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The first Thanksgiving took place in 1621 and was celebrated by Pilgrims and Native Americans but is now celebrated by Millions of Americans. On average “46 million turkeys are eaten each Thanksgiving”1, but how did the Pilgrims hunt for their Thanksgiving feast? Pilgrims aboard the Mayflower brought multiple firearms with them but would have hunted Turkey with Blunderbuss shotguns, Snaphaunce locks, or Matchlock Muskets. The firearm of choice during this time would have been the Matchlock Musket due to it being an affordable firearm. Pistols back in the 1600’s where not affordable for most settlers, so Matchlock muskets were the go-to alternative but required a lot of work to maintain and even use.
The Matchlock device was first manufactured in the 15th century and worked by pouring black gun powder into the firing pan, a small hole that holds gun powder, then filling the barrel end. A person would then drop a lead musket ball into the barrel end , use a ramrod, “a rod for ramming home the charge in a muzzle-loading firearm”2, blow upon their lit match cord, fit it into jaws of the serpentine or the area the cord rests, and then pull the trigger. While loading a person had to make sure they cleared excess powder from the outside of the gun and had to make sure the length of their cord was long enough or the gun would not even fire. Since these firearms didn’t have sights, accuracy was very limited and typically a person would not hit their target unless they were close to their target. On average it could take up to a minute or more to load a Matchlock musket, which wouldn’t be practical in modern times but in the 1600’s worked for hunting. The Matchlock set up of a firearm was the starting point for hand-held firearms development and the first firearm to have a trigger. This monumental development shows in our current firearms, but we have stepped away from using loose black powder and improved safety massively.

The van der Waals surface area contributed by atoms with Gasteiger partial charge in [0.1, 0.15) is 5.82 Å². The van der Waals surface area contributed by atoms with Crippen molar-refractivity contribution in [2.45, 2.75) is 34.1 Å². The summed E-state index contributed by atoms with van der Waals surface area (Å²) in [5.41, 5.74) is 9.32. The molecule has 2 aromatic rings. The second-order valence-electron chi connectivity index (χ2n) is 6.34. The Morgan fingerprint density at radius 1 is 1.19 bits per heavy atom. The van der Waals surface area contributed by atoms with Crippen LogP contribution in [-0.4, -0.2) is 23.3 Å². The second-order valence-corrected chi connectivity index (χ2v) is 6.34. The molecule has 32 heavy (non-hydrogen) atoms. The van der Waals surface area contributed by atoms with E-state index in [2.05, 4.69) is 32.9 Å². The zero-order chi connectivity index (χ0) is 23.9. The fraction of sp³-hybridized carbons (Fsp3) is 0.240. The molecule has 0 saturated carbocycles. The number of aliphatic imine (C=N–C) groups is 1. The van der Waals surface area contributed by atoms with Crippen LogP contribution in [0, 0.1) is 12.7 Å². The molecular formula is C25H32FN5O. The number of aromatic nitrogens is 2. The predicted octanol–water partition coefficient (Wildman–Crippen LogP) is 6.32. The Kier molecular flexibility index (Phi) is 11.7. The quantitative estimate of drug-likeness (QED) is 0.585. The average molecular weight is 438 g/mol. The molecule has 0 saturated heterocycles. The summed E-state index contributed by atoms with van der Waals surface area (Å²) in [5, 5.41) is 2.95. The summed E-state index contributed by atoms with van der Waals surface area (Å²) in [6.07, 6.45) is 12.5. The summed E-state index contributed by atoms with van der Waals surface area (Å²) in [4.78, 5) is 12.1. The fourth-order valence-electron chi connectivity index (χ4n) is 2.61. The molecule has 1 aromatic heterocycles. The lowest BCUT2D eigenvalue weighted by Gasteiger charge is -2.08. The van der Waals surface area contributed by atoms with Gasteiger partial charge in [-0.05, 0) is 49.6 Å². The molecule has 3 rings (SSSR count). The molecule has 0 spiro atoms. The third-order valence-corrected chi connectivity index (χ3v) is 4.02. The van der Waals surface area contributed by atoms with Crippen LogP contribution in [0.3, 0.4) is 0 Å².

The Matchlock musket trigger design can be seen in practically all firearms these days since most require a pull back and have some sort of firing mechanism or pin. A great example can be seen in newer pistols like the Glock 48 and the Sig P365. Now most pistols these days have a semi-automatic feed, meaning for every shot you don’t have to load in black powder and prime it for fire. What can be seen though is that the trigger when pulled back engages the striking pin and sends the bullet on its way, similarly to the Matchlock musket but with less steps, more compact ability, and superior accuracy.